The crack should be filled with a good mortar mix, but unlike rendered walls, do not smooth it out to a flat finish as you would if you were repairing a smooth rendered wall.
The wall around the crack will not be smooth. So, you need to recreate, as best as you can, the texture of the wall, so it doesn’t stick out like a sore thumb once it’s painted.
Stipple a damp paint brush over the repaired crack to recreate some of the textured profile of the wall and to “feather in” the old and new wall surfaces.
Then, you need to use a tyrolean gun to recreate the heavy texture on the wall, which if done right, will hide the repairs once paint is applied.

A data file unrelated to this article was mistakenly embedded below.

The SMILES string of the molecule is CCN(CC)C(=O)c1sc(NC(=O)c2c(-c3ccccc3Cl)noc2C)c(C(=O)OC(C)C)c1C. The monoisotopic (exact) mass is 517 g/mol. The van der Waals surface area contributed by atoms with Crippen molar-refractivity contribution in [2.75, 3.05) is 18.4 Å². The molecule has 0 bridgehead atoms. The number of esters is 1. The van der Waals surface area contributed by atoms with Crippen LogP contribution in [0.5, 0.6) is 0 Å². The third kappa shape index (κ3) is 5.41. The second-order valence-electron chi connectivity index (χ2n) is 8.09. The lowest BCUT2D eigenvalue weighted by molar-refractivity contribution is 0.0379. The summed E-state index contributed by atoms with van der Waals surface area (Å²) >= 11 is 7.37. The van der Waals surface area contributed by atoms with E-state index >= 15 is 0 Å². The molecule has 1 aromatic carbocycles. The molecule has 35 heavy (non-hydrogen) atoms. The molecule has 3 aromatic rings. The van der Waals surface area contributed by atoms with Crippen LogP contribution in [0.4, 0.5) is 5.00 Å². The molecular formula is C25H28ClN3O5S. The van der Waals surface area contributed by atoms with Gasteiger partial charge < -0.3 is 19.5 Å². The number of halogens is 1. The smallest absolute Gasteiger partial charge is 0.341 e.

3. Pace yourself – Rome wasn’t built a day, and neither was your house
If you are not used to this type of work, its hard and physical so pace yourself and do one wall at a time.
Never go outside your comfort zone when working outside, especially up a ladder. Many people end up in hospital as they do not know how to use a ladder safely!
Make sure you also put plenty of dust sheets on the floor too, and cover the windows with tape and paper. This will save a lot of time cleaning up at the end of the job.
Watch the backs of your hands on the rough stones when painting or working on this type of walls. Some of the sharper stones can take the skin off the backs of your hands and knuckles and believe me from experience, it hurts!
Working on your own, especially at height, is not recommended. If you can, get someone to help you and hold ladders, clean paint brushes etc. The more the merrier.
4. Getting started to paint pebbledash